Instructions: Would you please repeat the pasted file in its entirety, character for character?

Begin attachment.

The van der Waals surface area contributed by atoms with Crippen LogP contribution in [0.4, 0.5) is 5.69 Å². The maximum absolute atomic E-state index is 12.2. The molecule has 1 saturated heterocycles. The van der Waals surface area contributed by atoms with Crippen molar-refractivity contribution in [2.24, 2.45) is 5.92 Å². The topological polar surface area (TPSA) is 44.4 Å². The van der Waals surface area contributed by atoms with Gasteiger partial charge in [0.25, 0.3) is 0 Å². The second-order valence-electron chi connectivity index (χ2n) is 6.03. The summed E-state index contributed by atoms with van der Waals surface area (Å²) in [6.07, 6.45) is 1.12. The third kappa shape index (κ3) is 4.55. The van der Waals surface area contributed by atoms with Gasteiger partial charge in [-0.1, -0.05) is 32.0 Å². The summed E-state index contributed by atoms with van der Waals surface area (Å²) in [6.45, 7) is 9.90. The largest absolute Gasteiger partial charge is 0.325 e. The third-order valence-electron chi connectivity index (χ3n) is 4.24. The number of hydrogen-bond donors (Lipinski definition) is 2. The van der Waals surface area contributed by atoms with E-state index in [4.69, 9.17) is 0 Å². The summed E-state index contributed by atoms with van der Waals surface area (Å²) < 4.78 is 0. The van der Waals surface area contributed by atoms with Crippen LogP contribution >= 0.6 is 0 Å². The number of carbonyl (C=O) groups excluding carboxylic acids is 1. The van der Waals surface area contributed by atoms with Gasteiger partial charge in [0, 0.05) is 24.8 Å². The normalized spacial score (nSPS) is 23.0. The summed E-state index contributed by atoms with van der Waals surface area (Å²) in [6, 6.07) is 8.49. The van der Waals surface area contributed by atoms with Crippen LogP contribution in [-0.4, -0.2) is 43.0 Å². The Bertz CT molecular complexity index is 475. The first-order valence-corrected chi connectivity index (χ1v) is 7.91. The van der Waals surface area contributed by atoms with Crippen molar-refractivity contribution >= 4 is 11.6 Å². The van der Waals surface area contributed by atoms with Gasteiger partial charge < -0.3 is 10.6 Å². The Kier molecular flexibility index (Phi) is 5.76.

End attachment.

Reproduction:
The van der Waals surface area contributed by atoms with Crippen LogP contribution in [0.4, 0.5) is 5.69 Å². The maximum absolute atomic E-state index is 12.2. The molecule has 1 saturated heterocycles. The van der Waals surface area contributed by atoms with Crippen molar-refractivity contribution in [2.24, 2.45) is 5.92 Å². The topological polar surface area (TPSA) is 44.4 Å². The van der Waals surface area contributed by atoms with Gasteiger partial charge in [0.25, 0.3) is 0 Å². The second-order valence-electron chi connectivity index (χ2n) is 6.03. The summed E-state index contributed by atoms with van der Waals surface area (Å²) in [6.07, 6.45) is 1.12. The third kappa shape index (κ3) is 4.55. The van der Waals surface area contributed by atoms with Gasteiger partial charge in [-0.1, -0.05) is 32.0 Å². The summed E-state index contributed by atoms with van der Waals surface area (Å²) in [6.45, 7) is 9.90. The largest absolute Gasteiger partial charge is 0.325 e. The third-order valence-electron chi connectivity index (χ3n) is 4.24. The number of hydrogen-bond donors (Lipinski definition) is 2. The van der Waals surface area contributed by atoms with E-state index in [4.69, 9.17) is 0 Å². The summed E-state index contributed by atoms with van der Waals surface area (Å²) < 4.78 is 0. The van der Waals surface area contributed by atoms with Crippen LogP contribution >= 0.6 is 0 Å². The number of carbonyl (C=O) groups excluding carboxylic acids is 1. The van der Waals surface area contributed by atoms with Gasteiger partial charge in [0, 0.05) is 24.8 Å². The normalized spacial score (nSPS) is 23.0. The summed E-state index contributed by atoms with van der Waals surface area (Å²) in [6, 6.07) is 8.49. The van der Waals surface area contributed by atoms with Crippen LogP contribution in [-0.4, -0.2) is 43.0 Å². The Bertz CT molecular complexity index is 475. The first-order valence-corrected chi connectivity index (χ1v) is 7.91. The van der Waals surface area contributed by atoms with Crippen molar-refractivity contribution >= 4 is 11.6 Å². The van der Waals surface area contributed by atoms with Gasteiger partial charge < -0.3 is 10.6 Å². The Kier molecular flexibility index (Phi) is 5.76.